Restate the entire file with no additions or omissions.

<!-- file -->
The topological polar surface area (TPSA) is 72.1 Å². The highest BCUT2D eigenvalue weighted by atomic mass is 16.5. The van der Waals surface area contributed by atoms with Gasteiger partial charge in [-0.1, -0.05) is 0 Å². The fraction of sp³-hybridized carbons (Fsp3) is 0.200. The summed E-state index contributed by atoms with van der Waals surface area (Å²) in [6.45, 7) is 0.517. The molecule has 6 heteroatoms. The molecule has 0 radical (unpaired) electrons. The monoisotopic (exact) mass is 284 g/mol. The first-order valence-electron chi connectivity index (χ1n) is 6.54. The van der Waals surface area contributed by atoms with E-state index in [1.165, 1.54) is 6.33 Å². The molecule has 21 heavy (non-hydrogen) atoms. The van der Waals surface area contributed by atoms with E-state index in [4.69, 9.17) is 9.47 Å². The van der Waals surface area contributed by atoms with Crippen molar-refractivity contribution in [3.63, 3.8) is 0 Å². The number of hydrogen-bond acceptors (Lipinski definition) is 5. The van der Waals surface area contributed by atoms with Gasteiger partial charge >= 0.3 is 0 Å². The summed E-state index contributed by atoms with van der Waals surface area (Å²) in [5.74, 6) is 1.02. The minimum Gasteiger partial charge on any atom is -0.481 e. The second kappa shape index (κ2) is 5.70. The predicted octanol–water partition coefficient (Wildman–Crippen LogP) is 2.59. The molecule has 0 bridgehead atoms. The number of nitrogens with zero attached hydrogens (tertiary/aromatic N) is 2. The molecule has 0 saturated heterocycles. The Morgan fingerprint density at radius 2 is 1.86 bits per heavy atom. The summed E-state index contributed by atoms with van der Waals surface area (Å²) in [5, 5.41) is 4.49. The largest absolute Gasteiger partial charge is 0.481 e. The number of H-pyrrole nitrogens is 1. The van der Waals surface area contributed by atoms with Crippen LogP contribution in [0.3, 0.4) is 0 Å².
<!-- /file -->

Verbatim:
The topological polar surface area (TPSA) is 72.1 Å². The highest BCUT2D eigenvalue weighted by atomic mass is 16.5. The van der Waals surface area contributed by atoms with Gasteiger partial charge in [-0.1, -0.05) is 0 Å². The fraction of sp³-hybridized carbons (Fsp3) is 0.200. The summed E-state index contributed by atoms with van der Waals surface area (Å²) in [6.45, 7) is 0.517. The molecule has 6 heteroatoms. The molecule has 0 radical (unpaired) electrons. The monoisotopic (exact) mass is 284 g/mol. The first-order valence-electron chi connectivity index (χ1n) is 6.54. The van der Waals surface area contributed by atoms with E-state index in [1.165, 1.54) is 6.33 Å². The molecule has 21 heavy (non-hydrogen) atoms. The van der Waals surface area contributed by atoms with E-state index in [4.69, 9.17) is 9.47 Å². The van der Waals surface area contributed by atoms with Crippen molar-refractivity contribution in [3.63, 3.8) is 0 Å². The number of hydrogen-bond acceptors (Lipinski definition) is 5. The van der Waals surface area contributed by atoms with Gasteiger partial charge >= 0.3 is 0 Å². The summed E-state index contributed by atoms with van der Waals surface area (Å²) in [5.74, 6) is 1.02. The minimum Gasteiger partial charge on any atom is -0.481 e. The second kappa shape index (κ2) is 5.70. The predicted octanol–water partition coefficient (Wildman–Crippen LogP) is 2.59. The molecule has 0 bridgehead atoms. The number of nitrogens with zero attached hydrogens (tertiary/aromatic N) is 2. The molecule has 0 saturated heterocycles. The Morgan fingerprint density at radius 2 is 1.86 bits per heavy atom. The summed E-state index contributed by atoms with van der Waals surface area (Å²) in [5, 5.41) is 4.49. The largest absolute Gasteiger partial charge is 0.481 e. The number of H-pyrrole nitrogens is 1. The van der Waals surface area contributed by atoms with Crippen LogP contribution in [0.3, 0.4) is 0 Å².